Watch this before you get married or move in together

This is beautiful….

The relationship counsellor in me got very excited when he started talking about Dr Gottman.

Gottman says the most important factor for a happy marriage is attention.

Small moments of positive attention.

Remember you are on the same team.

It’s about giving your partner consistent small acts of love and attention.

It’s the small things often that make the big differences over time.

It’s the small moment of our lives that take up the biggest parts of our hearts…

If you’re in a relationship, what is your favorite small act of love that your partner does for you?

Let me know what you think of the video..

She struggles to orgasm. Anorgasmia in Women.

Are you a woman struggling to orgasm with your partner?

Suzy* had never orgasmed with her husband. She came to see me after her doctor recommended she see a sex therapist. Her doctor couldn’t find any medical problems so together we worked to find the source of her “inorgasmia”. She was able to orgasm through masturbation (solo sex) but not partnered sex.

During our sessions we explored her attitudes to sex, her sexuality, her body, genitals and her relationship.

Suzy had been brought up in a strict religious family where she was taught that women should suppress their sexual appetite.

Cultural ideas that demonise and repress sex have a profound influence on women’s ability to orgasm and can block women’s sexual potential.

Suzy felt guilty for masturbating and thought her vulva was ugly and sinful because of her upbringing.

Light and Shadow Keinyo White

I set Suzy various homework exercises to do at home. Suzy’s homework exercises were to look at her naked body in the mirror, regularly masturbate, sleep naked and and have a good look at her genitals under a proper light with a mirror. She had never done these before and over time with support, they increased her sexual awareness and acceptance of her body.

Art therapy and positive sex education helped view her sex organs as cherished and beautiful.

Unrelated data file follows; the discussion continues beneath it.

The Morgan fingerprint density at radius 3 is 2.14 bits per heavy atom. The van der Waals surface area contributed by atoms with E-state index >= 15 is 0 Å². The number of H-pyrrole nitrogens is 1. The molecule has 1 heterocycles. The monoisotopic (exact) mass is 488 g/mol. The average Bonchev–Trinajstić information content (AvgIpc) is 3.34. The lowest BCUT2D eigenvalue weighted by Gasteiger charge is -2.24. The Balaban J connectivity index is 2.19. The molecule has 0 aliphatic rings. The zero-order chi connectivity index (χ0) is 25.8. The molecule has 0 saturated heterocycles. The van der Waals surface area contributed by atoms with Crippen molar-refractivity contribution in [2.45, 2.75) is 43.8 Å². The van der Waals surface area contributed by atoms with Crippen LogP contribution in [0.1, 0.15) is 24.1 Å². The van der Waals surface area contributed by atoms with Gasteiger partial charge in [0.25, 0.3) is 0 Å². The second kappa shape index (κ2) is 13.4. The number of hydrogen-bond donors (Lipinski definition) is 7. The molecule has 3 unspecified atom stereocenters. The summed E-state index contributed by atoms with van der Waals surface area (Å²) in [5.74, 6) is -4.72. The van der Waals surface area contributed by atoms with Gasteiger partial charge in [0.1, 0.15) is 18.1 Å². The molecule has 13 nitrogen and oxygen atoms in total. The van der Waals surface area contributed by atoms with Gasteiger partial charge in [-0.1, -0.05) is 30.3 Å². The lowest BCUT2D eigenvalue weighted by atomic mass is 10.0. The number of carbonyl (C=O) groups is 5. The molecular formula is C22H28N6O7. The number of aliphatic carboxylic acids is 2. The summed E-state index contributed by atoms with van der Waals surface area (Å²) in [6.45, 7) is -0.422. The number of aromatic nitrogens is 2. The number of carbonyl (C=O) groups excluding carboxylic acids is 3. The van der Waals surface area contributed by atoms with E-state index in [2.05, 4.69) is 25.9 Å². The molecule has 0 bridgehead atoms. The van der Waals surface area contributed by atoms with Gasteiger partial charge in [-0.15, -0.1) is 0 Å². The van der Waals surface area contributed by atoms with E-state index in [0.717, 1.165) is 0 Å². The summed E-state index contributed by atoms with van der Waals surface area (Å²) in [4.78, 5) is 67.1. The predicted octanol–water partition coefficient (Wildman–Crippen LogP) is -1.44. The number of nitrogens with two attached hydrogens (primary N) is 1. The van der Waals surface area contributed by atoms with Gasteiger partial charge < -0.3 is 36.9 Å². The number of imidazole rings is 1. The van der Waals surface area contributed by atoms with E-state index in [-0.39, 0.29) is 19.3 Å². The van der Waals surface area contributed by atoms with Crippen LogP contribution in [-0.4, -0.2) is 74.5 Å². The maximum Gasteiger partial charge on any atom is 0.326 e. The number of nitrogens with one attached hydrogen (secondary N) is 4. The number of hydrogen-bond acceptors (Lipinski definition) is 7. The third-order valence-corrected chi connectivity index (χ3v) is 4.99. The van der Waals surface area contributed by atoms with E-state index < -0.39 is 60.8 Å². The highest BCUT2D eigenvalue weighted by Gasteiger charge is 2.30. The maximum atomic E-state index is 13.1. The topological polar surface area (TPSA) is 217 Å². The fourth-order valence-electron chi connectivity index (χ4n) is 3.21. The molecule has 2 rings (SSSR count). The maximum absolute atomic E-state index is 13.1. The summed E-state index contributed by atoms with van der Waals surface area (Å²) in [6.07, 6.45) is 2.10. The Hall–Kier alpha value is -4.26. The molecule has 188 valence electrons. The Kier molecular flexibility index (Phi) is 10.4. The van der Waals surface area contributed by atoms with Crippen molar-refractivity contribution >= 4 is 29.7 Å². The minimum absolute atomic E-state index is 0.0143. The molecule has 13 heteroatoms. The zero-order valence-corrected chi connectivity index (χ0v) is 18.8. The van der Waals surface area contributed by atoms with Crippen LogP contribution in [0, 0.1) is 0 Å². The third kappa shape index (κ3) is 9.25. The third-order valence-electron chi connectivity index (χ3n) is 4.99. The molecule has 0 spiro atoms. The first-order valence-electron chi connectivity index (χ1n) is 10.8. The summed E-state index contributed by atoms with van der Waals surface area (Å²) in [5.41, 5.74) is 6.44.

We explored Suzy’s childhood to discover unconscious blocks. Her father abandoned the family when she was four and was sporadically available for a few more years before disappearing from her life altogether. The pain from this abandonment kept her imprisoned in a knee jerk response of emotional control whenever she felt vulnerable. She was scared of letting go and surrendering to her partner. Hypnosis and meditation helped Suzy to start to ‘let go.’

We looked at how her intimate relationship functioned. Research consistently shows that a woman’s happiness in her relationship and whether she feels ‘safe’ are directly connected to her ability to orgasm. Emotions are more important when it comes to orgasm with a partner than with masturbation.

There were power and control issues in her relationship surrounding the expectation that the man in a relationship is rightfully the sexual ‘boss’. Suzy didn’t want to offend her husband by asking for what she wanted. She wanted to ask for more foreplay and clitoris stimulation but was scared he might take it personally and feel like a failure. Her husband rushed foreplay and had only received sex education through pornographic films. They didn’t use lubricant so the condoms caused Suzy pain. Lots of lubricant is essential for safe sex always.

Together we worked on healthy communication styles where Suzy could vocalise her sexual preferences and share sex education resources with her partner. I set sensual “homework” exercises for the couple that started with non-genital caresses. They had to practice touching each other in ways that focussed on pleasurable sensations instead of orgasm.

By the end of our sessions Suzy had achieved her first “coital orgasm” and had showed her husband how she liked to be touched in a non-confronting way. They’d opened up their sexual repertoire to pleasure and intimacy as the goal rather than orgasm. Together they had  improved their communication. Suzy had challenged her own internalised beliefs, accepted she was entitled to sexual pleasure and reclaimed her sexual power.

*Not her real name.

Cat O Dowd: Sex Therapist, Relationship Counsellor, Art Therapist.

This first appeared in my column for Ciao magazine. You can read it in the magazine here.

Art- Light and Shadow: Keinyo White

Art- Page  from Sketchbook # 20 [man and woman sleeping in bed] Diebenkorn.


Relationships are not products and love cannot be caught.

Relationships are not products.
What online dating apps, pick artists books and commitment trap programmes are doing to dating..